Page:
Disappointing Nets loss reminiscent of New Jersey

Victor Oladipo, Kevin Garnett, Alan Anderson
Magic rookie Victor Oladipo proved too much for the Brooklyn Nets Sunday night. (AP)
Magic rookie Victor Oladipo proved too much for the Brooklyn Nets Sunday night. (AP)
Magic rookie Victor Oladipo proved too much for the Brooklyn Nets Sunday night. (AP)

It’s been a shade more than two-and-a-half years since I last recapped a Nets game, yet the deflating feeling of disappointment after this stinker could have fooled me into believing it’s been about 24 hours. Here I am, once again, mired in depression and trying to devise something entertaining enough to make anyone want to read about a game like that.

The Brooklyn Nets were overwhelmed tonight on offense and defense, losing 107-86 to the Orlando Magic in a kind of way that was supposed to be a thing of the past in the wake of the mega-trade with Boston.

Let’s start with the obvious. The Nets couldn’t put the ball in the basket. Brick after brick, the Nets laid the foundation for a house of sadness and sorrow the way few other good teams can. Take a look at the Nets’ shot chart tonight:

The Nets shot a dismal 38 percent overall, featuring an abysmal 42 percent at the rim. Atrociously, 39 of their 89 (44 percent) field-goal attempts came from midrange. At a loss for more words to illustrate the horror of the Nets’ shooting, they mustered a very very bad 4-of-17 performance from beyond the arc.

A lot of these shots were open ones that just happened to rim out, and the Nets kept firing them up, hoping for a regression to the mean that simply never came. The Nets’ somewhat predictable reliability on the midrange J isn’t something they can hope to sustain throughout a prosperous season. Brook Lopez (21 points, 6 rebounds, 5 blocks) needs to get more shots at the rim, and Paul Pierce (16 points, 7 rebounds) and Deron Williams (conspicuously absent from the team’s scoring output yet again) need to look to attack coming off screens rather than settle for those jumpers.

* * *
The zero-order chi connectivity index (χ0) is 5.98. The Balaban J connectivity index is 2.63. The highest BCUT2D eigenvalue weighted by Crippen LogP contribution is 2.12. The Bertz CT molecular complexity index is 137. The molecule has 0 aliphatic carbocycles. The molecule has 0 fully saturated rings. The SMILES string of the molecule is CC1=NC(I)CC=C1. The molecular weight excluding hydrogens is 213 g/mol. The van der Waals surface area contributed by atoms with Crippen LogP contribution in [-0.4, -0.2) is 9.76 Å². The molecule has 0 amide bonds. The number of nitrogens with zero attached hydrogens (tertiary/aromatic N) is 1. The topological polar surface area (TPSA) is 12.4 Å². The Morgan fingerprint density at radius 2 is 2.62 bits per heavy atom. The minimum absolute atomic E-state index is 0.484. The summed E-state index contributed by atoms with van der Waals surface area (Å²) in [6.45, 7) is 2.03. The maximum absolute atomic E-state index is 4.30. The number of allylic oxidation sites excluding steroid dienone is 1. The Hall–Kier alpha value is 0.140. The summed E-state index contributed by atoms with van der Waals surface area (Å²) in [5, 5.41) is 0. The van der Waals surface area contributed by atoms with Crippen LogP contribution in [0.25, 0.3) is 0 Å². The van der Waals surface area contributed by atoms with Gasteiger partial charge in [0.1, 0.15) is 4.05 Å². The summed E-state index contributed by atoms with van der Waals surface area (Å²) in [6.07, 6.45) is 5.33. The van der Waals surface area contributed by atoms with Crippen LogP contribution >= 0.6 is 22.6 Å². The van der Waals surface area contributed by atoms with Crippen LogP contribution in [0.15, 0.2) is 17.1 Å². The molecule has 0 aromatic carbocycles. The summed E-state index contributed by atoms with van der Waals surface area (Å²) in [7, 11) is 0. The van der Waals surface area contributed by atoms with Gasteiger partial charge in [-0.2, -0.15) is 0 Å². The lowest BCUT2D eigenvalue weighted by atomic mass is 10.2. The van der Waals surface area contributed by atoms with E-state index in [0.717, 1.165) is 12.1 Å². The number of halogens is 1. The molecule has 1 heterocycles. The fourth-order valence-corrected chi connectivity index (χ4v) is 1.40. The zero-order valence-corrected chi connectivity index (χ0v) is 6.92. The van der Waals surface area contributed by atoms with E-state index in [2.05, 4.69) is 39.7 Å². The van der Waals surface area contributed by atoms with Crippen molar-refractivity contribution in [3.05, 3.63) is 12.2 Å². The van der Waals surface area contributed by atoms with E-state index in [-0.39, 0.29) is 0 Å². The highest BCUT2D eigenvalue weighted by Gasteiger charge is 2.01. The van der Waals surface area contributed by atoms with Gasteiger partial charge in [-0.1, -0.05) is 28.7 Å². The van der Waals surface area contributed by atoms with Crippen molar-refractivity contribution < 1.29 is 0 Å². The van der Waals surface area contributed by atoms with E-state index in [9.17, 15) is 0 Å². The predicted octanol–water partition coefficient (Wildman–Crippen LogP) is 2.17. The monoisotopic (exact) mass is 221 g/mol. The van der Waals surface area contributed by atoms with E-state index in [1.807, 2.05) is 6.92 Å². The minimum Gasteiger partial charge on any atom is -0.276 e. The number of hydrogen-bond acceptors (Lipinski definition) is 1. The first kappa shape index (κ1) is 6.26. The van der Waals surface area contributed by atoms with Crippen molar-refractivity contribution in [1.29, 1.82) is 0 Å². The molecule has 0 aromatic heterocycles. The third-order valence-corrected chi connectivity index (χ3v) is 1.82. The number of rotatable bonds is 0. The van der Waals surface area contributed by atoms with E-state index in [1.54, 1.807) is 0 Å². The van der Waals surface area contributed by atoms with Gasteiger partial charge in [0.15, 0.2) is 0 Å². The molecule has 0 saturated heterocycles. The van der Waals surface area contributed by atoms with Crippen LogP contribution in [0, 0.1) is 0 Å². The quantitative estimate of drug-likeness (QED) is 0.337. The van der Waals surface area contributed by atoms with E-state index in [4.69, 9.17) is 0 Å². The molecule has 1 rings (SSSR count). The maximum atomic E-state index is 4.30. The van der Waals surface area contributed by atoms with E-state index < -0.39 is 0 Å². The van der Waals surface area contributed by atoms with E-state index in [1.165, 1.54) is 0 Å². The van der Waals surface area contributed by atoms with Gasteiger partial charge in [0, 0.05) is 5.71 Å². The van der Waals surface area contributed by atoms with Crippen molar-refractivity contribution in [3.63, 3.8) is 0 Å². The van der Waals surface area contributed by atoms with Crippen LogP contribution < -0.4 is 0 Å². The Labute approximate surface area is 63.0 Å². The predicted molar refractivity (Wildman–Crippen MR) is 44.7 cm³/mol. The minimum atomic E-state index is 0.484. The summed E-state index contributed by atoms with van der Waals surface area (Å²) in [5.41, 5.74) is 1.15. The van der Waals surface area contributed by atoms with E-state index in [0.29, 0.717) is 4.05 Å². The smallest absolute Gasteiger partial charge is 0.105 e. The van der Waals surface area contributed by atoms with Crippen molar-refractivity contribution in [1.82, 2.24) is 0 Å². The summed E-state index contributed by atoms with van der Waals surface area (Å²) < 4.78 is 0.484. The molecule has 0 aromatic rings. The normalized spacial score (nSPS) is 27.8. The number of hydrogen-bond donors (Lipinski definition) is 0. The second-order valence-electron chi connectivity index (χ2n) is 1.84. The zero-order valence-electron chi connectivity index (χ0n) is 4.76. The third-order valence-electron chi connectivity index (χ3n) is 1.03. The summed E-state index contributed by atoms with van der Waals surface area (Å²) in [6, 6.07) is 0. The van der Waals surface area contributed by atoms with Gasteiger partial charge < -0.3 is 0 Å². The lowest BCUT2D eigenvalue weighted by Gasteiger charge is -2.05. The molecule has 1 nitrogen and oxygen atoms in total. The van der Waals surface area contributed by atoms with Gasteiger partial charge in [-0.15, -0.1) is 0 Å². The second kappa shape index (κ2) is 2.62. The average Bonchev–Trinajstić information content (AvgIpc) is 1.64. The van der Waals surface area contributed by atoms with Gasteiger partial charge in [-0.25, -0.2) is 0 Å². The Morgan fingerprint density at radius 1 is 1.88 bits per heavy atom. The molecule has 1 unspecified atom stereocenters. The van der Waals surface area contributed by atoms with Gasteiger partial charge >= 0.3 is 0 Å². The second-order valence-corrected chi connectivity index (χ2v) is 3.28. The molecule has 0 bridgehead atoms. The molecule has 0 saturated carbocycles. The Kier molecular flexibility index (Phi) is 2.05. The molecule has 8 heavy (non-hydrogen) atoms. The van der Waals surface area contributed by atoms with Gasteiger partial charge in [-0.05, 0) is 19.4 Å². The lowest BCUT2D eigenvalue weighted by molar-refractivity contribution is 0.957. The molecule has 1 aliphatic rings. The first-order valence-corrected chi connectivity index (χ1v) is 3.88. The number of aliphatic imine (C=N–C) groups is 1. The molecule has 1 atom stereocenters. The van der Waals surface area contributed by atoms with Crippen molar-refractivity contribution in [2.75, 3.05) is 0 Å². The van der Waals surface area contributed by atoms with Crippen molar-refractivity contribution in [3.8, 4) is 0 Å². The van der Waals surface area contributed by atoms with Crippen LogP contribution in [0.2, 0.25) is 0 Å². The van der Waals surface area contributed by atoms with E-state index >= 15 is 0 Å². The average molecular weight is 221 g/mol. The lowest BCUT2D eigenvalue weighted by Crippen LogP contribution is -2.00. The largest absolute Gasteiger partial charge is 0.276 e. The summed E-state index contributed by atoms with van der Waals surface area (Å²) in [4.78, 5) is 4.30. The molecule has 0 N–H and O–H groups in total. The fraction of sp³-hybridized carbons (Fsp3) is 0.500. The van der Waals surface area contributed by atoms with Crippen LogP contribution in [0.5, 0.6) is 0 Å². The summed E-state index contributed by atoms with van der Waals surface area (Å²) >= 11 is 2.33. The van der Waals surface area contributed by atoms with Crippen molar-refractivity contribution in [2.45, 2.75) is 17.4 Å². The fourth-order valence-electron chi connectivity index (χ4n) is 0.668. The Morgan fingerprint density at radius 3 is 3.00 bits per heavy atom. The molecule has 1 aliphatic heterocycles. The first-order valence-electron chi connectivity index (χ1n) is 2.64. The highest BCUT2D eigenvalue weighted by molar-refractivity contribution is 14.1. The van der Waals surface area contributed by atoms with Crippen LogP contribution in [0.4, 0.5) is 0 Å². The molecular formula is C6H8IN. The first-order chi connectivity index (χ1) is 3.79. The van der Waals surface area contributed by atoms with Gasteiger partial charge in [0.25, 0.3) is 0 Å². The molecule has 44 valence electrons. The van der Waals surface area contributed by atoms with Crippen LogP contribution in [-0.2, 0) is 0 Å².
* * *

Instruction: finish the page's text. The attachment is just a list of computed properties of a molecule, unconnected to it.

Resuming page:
I tweeted that the bounty of pick-and-pops Williams can run with Lopez and Kevin Garnett on the perimeter will open up driving lanes for him, as defenses shade toward the popping big man. I’d like to see him get to the rim with greater frequency once his ankles are completely under him.

Unfortunately, the Nets problems aren’t limited to that end. A lack of effort and execution on defense was as much at fault for the Nets woes as was the offensive anemia. Encapsulating that phenomenon was this play:

Maurice Harkless snags the (lazy) pass from Lopez, who takes two steps back in transition and then visibly gives up on getting back to contest the shot. Uh, WHAT? Lopez’s presence back at the rim at best could have led to a blocked shot, at worst forced Harkless into missing two free throws, and somewhere in between forced a contested miss often associated with a guy a foot taller than you chasing you down. But no. The open layup is cool.

There are other problems. many occur when Andray Blatche (2 points on 1-of-7 shooting, 2 turnovers in 15 minutes) steps on the floor. There are blown rotations aplenty, uncontested shots at the rim, and general malaise when Blatche plays center; Blatche was a fortunate boon for the Nets off the bench last year when they really needed one, but there’s no reason his spot in the Nets’ extensive rotation should be a foregone conclusion this season if he’s going to loaf on offense and take ill-advised chucks on the offensive end. I’d rather see Mason Plumlee get a go off the bench than endure what Blatche demonstrated tonight.

If you’re looking for bright spots, you’d have to look to Orlando. Andrew Nicholson (17 points, 11 rebounds) looked like a bull under the rim, as did double-double factory Nikola Vucevic (19 points, 12 rebounds). The star of tonight’s show, though? That was rookie guard Victor Oladipo, who threw down an exciting 360 dunk on the way to a fantastic overall game (19 points, 6 rebounds, 4 assists, 2 steals) in only 21 minutes off the bench.

The Nets did have their own highlight, with Paul Pierce turning back the clock with a big dunk over Jason Maxiell.

On the whole, I may be overreacting to one game of 82. It’s frustrating and concerning when expected returns of a big team improvement aren’t immediately evident. Then you put it in perspective: last year’s clearly inferior Nets team fell to 14-14 after an 11-4 start and finished with 49 wins. Williams and Andrei Kirilenko aren’t quite healthy. And everyone’s minutes totals are low early on (the Nets used 11 players in the first half before things got out of hand).

I, like most people, wanted to see a win, and there were so many things to point to that were enormously disappointing. I’ll keep on waiting for that regression to the mean that proved obviously absent this day.